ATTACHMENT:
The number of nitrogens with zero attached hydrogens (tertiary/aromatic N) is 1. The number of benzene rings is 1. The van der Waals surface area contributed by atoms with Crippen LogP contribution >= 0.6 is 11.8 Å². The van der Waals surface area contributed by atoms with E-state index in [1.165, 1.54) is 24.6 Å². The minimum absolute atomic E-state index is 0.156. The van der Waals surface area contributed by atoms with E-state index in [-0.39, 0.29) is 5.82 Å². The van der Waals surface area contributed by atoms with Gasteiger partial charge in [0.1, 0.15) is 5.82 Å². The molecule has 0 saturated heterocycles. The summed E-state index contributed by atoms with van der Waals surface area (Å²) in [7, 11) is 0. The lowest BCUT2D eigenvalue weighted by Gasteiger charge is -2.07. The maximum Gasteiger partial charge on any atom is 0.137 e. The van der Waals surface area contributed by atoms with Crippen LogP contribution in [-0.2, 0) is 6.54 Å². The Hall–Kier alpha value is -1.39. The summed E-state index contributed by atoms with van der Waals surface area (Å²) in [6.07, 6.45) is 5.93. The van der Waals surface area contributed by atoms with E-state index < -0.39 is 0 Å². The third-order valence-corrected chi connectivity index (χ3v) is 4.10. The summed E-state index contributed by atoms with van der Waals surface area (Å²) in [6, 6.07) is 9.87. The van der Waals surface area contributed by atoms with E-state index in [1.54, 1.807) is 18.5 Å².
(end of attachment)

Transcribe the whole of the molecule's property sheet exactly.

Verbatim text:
The number of nitrogens with zero attached hydrogens (tertiary/aromatic N) is 1. The number of benzene rings is 1. The van der Waals surface area contributed by atoms with Crippen LogP contribution >= 0.6 is 11.8 Å². The van der Waals surface area contributed by atoms with E-state index in [1.165, 1.54) is 24.6 Å². The minimum absolute atomic E-state index is 0.156. The van der Waals surface area contributed by atoms with E-state index in [-0.39, 0.29) is 5.82 Å². The van der Waals surface area contributed by atoms with Gasteiger partial charge in [0.1, 0.15) is 5.82 Å². The molecule has 0 saturated heterocycles. The summed E-state index contributed by atoms with van der Waals surface area (Å²) in [7, 11) is 0. The lowest BCUT2D eigenvalue weighted by Gasteiger charge is -2.07. The maximum Gasteiger partial charge on any atom is 0.137 e. The van der Waals surface area contributed by atoms with Crippen LogP contribution in [-0.2, 0) is 6.54 Å². The Hall–Kier alpha value is -1.39. The summed E-state index contributed by atoms with van der Waals surface area (Å²) in [6.07, 6.45) is 5.93. The van der Waals surface area contributed by atoms with E-state index < -0.39 is 0 Å². The third-order valence-corrected chi connectivity index (χ3v) is 4.10. The summed E-state index contributed by atoms with van der Waals surface area (Å²) in [6, 6.07) is 9.87. The van der Waals surface area contributed by atoms with E-state index in [1.54, 1.807) is 18.5 Å².